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Pablo Escobar. Cocaine. Drug cartels. The next big craft brew scene?
Colombia is a country of several faces, and its world reputation suffered significantly during the drug wars. Unfortunately, many people know it to be a dangerous place.
However, the Medellin, Colombia that I came to know during my six-month stay couldn’t be further from that perception.
Finally able to breathe again after years of suffering, Colombia is experiencing a wave a foreign visitors as it has never before seen.
In fact, tourism in Colombia has exploded by 250% since 2006. And those visitors have helped to bring something beautiful to the country.
I’m talking IPAs, chocolate stouts, coffee stouts, cannabis pale ales, amber ales, and several other incredibly delicious brews.
Although it may not be the first thing that you think about when you think Colombia, it should certainly be on your radar. Let’s take a look at what I found when I started searching for craft beer in Medellin.
Craft Beer in Medellin: A Scene in its Infancy
Since I wasn’t old enough to experience the craft beer boom in the United States in the late 1990’s, being in Medellin gave me a taste of what it must have been like when the scene was in its early stages.
For example, we checked out the La Toma Cervecera craft beer festival in Medellin.
Although we were only expecting a few different beer booths and some people hanging out, we showed up to a fifteen-minute long line just to get in the warehouse/brewery.
Once we paid for our tickets and got our mug/requisite palate cleanser (sliced chorizo), we walked into a surprisingly poppin’ beer festival.
It was complete with multiple different independent beer companies, small booths serving artisanal food, a guy giving beer tattoos in the middle of the party, and the classic industrial layout (think exposed beams, open roof, beer tanks, and everyone sitting at wooden pallet tables).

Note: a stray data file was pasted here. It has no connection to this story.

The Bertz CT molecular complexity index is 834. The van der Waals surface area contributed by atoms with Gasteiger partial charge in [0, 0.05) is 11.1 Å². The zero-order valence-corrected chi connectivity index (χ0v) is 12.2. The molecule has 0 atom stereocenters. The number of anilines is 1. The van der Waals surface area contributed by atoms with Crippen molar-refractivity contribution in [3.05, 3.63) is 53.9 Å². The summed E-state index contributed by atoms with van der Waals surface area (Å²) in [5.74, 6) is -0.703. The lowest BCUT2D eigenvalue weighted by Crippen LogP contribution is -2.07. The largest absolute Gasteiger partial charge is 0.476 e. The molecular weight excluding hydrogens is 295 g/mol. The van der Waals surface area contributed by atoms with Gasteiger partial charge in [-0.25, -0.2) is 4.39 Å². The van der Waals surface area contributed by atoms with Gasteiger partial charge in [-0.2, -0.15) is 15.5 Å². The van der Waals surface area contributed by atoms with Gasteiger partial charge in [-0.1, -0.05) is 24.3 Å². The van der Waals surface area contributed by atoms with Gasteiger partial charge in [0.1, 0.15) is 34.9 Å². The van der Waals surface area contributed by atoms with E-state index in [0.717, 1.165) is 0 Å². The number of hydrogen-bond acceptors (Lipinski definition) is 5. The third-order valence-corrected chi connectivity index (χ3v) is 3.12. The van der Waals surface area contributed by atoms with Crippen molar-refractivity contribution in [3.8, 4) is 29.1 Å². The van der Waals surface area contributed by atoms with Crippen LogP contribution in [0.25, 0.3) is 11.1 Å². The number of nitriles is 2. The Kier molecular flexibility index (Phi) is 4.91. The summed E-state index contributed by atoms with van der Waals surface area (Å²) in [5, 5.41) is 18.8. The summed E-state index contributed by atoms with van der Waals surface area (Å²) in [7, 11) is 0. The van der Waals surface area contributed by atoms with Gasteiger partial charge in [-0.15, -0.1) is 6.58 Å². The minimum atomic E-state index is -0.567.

With all of the different options to try, it was difficult to decide where to start (luckily we had time for several).
The difference that stood out to me the most about many of the companies is that several of them were clearly just some friends that got together to brew some craft beer.
For example, we stopped at one booth, and the poor guy’s bottles were just exploding and overflowing one after another (we finally got a decent kiwi IPA off of him).
Although not every beer that we tried was excellent (in fact, most were not anywhere close to what you might find in the US), it was pretty awesome to witness the beginning of the craft beer boom in Medellin.
With all of the different companies that showed up, you might think that it’s easy to find craft beer in Medellin.
Unfortunately, that leads me to my next point.
Craft Beer in Medellin is Hard to Find in the Stores
If you’re from a craft beer-loving country such as the United States (sorry Europeans/Aussies, the beer in the US is the best), you’re going to find it quite difficult to track down a good brew in the city.
In the supermarkets (yes, even in Carulla), the best that you can find is Club Colombia (not a bad beer in its own right), a few iffy imports, and some from Bogota Beer Company (pretty solid, actually).
For the good stuff, you’ll have to track down the few places in the city that stock craft beer in the bar. Luckily, if you’re a tourist, that shouldn’t be that hard to do. Some of the best places for craft beer in Medellin that we found were the following places…